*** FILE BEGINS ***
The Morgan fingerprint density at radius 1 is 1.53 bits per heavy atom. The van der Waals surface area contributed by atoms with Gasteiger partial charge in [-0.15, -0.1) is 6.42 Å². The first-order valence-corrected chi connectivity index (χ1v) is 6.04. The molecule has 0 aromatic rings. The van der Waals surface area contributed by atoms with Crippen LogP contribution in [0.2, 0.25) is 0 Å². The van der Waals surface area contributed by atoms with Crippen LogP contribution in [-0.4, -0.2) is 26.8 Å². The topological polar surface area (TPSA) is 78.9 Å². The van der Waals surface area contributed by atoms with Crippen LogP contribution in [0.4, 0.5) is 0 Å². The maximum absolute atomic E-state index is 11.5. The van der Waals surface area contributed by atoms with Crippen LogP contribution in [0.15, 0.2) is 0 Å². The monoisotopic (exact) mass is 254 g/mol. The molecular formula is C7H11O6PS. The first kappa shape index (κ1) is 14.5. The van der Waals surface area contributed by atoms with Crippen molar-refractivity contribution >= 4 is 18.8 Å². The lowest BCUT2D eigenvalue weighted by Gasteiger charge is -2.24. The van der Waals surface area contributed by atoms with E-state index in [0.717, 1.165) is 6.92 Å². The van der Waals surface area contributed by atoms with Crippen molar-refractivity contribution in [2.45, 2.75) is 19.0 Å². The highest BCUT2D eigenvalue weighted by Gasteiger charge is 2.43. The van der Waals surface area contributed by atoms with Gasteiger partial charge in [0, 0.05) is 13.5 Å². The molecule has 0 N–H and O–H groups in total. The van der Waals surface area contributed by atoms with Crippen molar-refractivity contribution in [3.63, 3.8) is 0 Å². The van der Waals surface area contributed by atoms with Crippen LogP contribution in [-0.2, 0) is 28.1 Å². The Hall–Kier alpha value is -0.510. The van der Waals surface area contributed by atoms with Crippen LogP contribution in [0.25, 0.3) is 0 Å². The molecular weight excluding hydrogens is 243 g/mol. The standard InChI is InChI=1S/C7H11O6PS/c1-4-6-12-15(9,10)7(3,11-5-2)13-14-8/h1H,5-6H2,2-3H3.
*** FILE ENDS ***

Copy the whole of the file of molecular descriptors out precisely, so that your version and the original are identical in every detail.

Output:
The Morgan fingerprint density at radius 1 is 1.53 bits per heavy atom. The van der Waals surface area contributed by atoms with Gasteiger partial charge in [-0.15, -0.1) is 6.42 Å². The first-order valence-corrected chi connectivity index (χ1v) is 6.04. The molecule has 0 aromatic rings. The van der Waals surface area contributed by atoms with Crippen LogP contribution in [0.2, 0.25) is 0 Å². The van der Waals surface area contributed by atoms with Crippen LogP contribution in [-0.4, -0.2) is 26.8 Å². The topological polar surface area (TPSA) is 78.9 Å². The van der Waals surface area contributed by atoms with Crippen LogP contribution in [0.4, 0.5) is 0 Å². The maximum absolute atomic E-state index is 11.5. The van der Waals surface area contributed by atoms with Crippen LogP contribution in [0.15, 0.2) is 0 Å². The monoisotopic (exact) mass is 254 g/mol. The molecular formula is C7H11O6PS. The first kappa shape index (κ1) is 14.5. The van der Waals surface area contributed by atoms with Crippen molar-refractivity contribution >= 4 is 18.8 Å². The lowest BCUT2D eigenvalue weighted by Gasteiger charge is -2.24. The van der Waals surface area contributed by atoms with E-state index in [0.717, 1.165) is 6.92 Å². The van der Waals surface area contributed by atoms with Crippen molar-refractivity contribution in [2.45, 2.75) is 19.0 Å². The highest BCUT2D eigenvalue weighted by Gasteiger charge is 2.43. The van der Waals surface area contributed by atoms with Gasteiger partial charge in [0, 0.05) is 13.5 Å². The molecule has 0 N–H and O–H groups in total. The van der Waals surface area contributed by atoms with Crippen molar-refractivity contribution in [3.63, 3.8) is 0 Å². The van der Waals surface area contributed by atoms with Crippen LogP contribution in [-0.2, 0) is 28.1 Å². The Hall–Kier alpha value is -0.510. The van der Waals surface area contributed by atoms with Crippen LogP contribution in [0.25, 0.3) is 0 Å². The molecular weight excluding hydrogens is 243 g/mol. The standard InChI is InChI=1S/C7H11O6PS/c1-4-6-12-15(9,10)7(3,11-5-2)13-14-8/h1H,5-6H2,2-3H3.